‘What do these people know for them to be protected in a way that suggests everyone is afraid of them?’

Vigil marking 45 months since the assassination of Daphne Caruana Galizia calls for respect for the family as public inquiry comes to a close.


During an online vigil in remembrance of Daphne Caruana Galizia, three years and nine months since her assassination, Repubblika president Robert Aquilina highlighted how both the current and previous Labour administrations “used the institutions as a smokescreen, not for justice, but to ensure that the arm of the law never reaches them”.

He also argued that “our institutions do not have a divine right to our good faith”, referring to entities such as the police force and maintaining that complacency within its ranks was a key reason for Malta’s reputational decline on the international stage.

Despite a change of police commissioner, “the product is still the same”. While praising the police for some prosecutions initiated, Aquilina said it was far from enough. “And let’s be clear, the prosecutions are a result of actions taken by others who called for magisterial inquiries.”

“The police force should apologise for its failures. It must clean up its act. Malta deserves better. We deserve better,” Aquilina said, stressing the public’s right to be informed.

Former Repubblika president Vicki Ann Cremona, another speaker at the event, stated that “too many journalists have died for exposing the truth”, referring to Caruana Galizia, Dutch journalist Peter de Vries, who died yesterday, Jan Kuciak, Martina Kusnirova and Giorgios Karaivas, all journalists who were killed as a direct result of their investigative work.

Her statement echoed the words of fellow Repubblika activist and president-elect Alessandra Dee Crespo, who stated that “these journalists are the heroes of our time; even though they knew they were in trouble, they kept fighting for what’s right”.

Cremona also questioned how former political figures associated with corruption such as disgraced ex-prime minister Joseph Muscat, Konrad Mizzi and Chris Cardona have not been prosecuted.

“What do these people know for them to be protected in a way that suggests everyone is afraid of them? What secrets would they uncover? Will we ever see justice in this country, or will we see a mockery of it?” she asked.

Occupy Justice activist Martina Farrugia spoke of “Malta’s inability to take responsibility for its own actions”, referring to a long list of corruption allegations such as the Electrogas contract and the setting up of Pilatus Bank as moments in which criminal behaviour went unpunished.

The public inquiry into Caruana Galizia’s assassination has now been concluded, according to a statement by the panel of judges on Thursday. The findings are expected to be published in the coming days. The groups appealed for respect towards the family, which has been the subject of regular attacks from government officials, MPs and supporters.


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carmelo borg
2 years ago

Mr Jesmond Zammit Marmara li hu laburist genwin illum kiteb biex il prim Abela jichad li EX Prim Muscat. Jekk vera il Prim Abela irid juri lid dinja li se jaghmel min kollox biex inaddaf lil Malta mil HMİEG li halla warah ta qablu ghandu l ewwel jaqta il frazi KONTİNWAZJONİ u jara li bil ligi min ghamel ihallas ta ghemilu.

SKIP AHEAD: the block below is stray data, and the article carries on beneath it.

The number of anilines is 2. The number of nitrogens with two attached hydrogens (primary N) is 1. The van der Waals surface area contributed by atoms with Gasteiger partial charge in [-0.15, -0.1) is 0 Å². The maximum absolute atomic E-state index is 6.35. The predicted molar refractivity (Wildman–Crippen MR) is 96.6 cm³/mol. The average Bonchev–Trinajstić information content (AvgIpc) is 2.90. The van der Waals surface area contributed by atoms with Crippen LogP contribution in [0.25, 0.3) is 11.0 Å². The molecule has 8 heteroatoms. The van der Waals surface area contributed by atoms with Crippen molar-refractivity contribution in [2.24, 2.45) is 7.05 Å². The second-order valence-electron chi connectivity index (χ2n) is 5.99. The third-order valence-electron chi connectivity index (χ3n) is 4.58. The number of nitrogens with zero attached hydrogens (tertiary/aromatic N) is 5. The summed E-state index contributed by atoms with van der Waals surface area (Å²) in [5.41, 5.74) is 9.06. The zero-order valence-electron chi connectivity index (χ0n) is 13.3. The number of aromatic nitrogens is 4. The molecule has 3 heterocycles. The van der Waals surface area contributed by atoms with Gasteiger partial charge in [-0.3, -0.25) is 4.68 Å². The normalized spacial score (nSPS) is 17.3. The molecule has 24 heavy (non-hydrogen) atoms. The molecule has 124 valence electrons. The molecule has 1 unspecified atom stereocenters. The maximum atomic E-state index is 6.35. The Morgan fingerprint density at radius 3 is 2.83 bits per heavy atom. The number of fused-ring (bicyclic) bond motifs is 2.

Francis Darmanin
Francis Darmanin
2 years ago
Reply to  carmelo borg

Ghandi mistoqsija ghalik. X’ inhu ezatt “laburist genwin”? Please define.

Michael Mifsud
Michael Mifsud
2 years ago

There will never be justice in this country. We change the laws, yes but that is all, investment and planning is inexistent in the justice reform. What was the use of dividing the AG and then give the prosecutor’s office to a lawyer who has never had 1 criminal sitting on front of a magistrate? Why are so many lawyers leaving the AGs office? Will there ever be justice if the AG only has newly graduated lawyers to prosecute complex cases against seasoned defence lawyers? Are the courts even big enough to accommodate the judiciary? Are the judiciary staffed well enough? It is the operational aspect of the justice system that needs to be updated not the laws. If we do not take care of our justice system properly and holistically we will never get off the grey list. It is this kind of investigation that journalists should start investigating and NGOs should pressure on these points to be tackled if we want justice. There can never be justice if there is no one capable of dispensing it.

Jools Seizure
Jools Seizure
2 years ago

To the question, will we see justice or a mockery of it? the answer is simple and I’m surprised Cremona felt the need to ask it in the first place. Ask the families of Raymond Caruana whether they saw any sign of justice. Since his murder there have been 25 years of PN government and 1+8 years of PL government …. and nothing was done short of placing a few wreaths on his grave, primarily for political purposes and nothing else. There comes a time when one cannot justifiably be expected to continue fighting to save one’s country especially when one finds that one is among only a few standing to be counted.. One has a life to live as well. At least we can thank the PN for EU membership and the comfort afforded by the possibility of leaving and living in a normal country.

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